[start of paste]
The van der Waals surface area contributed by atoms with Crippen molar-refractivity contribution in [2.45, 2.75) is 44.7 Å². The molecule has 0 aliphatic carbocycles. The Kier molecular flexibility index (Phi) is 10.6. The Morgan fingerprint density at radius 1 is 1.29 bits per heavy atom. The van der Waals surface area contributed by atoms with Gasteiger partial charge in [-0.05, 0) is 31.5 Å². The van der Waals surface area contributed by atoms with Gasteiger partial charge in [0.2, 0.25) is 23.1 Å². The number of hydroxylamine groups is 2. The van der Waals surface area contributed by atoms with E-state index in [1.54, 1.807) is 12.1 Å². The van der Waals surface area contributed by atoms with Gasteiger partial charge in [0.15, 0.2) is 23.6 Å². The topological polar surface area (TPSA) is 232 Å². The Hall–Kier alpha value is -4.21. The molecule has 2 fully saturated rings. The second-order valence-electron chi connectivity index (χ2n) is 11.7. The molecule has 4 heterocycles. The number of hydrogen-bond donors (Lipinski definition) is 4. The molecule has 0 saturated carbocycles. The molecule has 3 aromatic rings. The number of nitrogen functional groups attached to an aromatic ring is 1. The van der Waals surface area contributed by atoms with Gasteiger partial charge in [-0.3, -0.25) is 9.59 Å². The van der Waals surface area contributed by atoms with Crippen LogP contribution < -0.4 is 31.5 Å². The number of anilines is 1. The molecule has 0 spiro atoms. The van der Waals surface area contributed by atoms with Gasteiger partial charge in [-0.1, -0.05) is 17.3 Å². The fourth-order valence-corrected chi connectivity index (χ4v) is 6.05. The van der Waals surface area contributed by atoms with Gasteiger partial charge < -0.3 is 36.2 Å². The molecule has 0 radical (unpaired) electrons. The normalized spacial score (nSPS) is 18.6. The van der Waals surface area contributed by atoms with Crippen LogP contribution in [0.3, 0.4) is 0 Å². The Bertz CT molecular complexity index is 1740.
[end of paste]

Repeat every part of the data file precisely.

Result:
The van der Waals surface area contributed by atoms with Crippen molar-refractivity contribution in [2.45, 2.75) is 44.7 Å². The molecule has 0 aliphatic carbocycles. The Kier molecular flexibility index (Phi) is 10.6. The Morgan fingerprint density at radius 1 is 1.29 bits per heavy atom. The van der Waals surface area contributed by atoms with Gasteiger partial charge in [-0.05, 0) is 31.5 Å². The van der Waals surface area contributed by atoms with Gasteiger partial charge in [0.2, 0.25) is 23.1 Å². The number of hydroxylamine groups is 2. The van der Waals surface area contributed by atoms with E-state index in [1.54, 1.807) is 12.1 Å². The van der Waals surface area contributed by atoms with Gasteiger partial charge in [0.15, 0.2) is 23.6 Å². The topological polar surface area (TPSA) is 232 Å². The Hall–Kier alpha value is -4.21. The molecule has 2 fully saturated rings. The second-order valence-electron chi connectivity index (χ2n) is 11.7. The molecule has 4 heterocycles. The number of hydrogen-bond donors (Lipinski definition) is 4. The molecule has 0 saturated carbocycles. The molecule has 3 aromatic rings. The number of nitrogen functional groups attached to an aromatic ring is 1. The van der Waals surface area contributed by atoms with Gasteiger partial charge in [-0.3, -0.25) is 9.59 Å². The van der Waals surface area contributed by atoms with Crippen LogP contribution < -0.4 is 31.5 Å². The number of anilines is 1. The molecule has 0 spiro atoms. The van der Waals surface area contributed by atoms with Gasteiger partial charge in [-0.1, -0.05) is 17.3 Å². The fourth-order valence-corrected chi connectivity index (χ4v) is 6.05. The van der Waals surface area contributed by atoms with Gasteiger partial charge < -0.3 is 36.2 Å². The molecule has 0 radical (unpaired) electrons. The normalized spacial score (nSPS) is 18.6. The van der Waals surface area contributed by atoms with Crippen LogP contribution in [0.3, 0.4) is 0 Å². The Bertz CT molecular complexity index is 1740.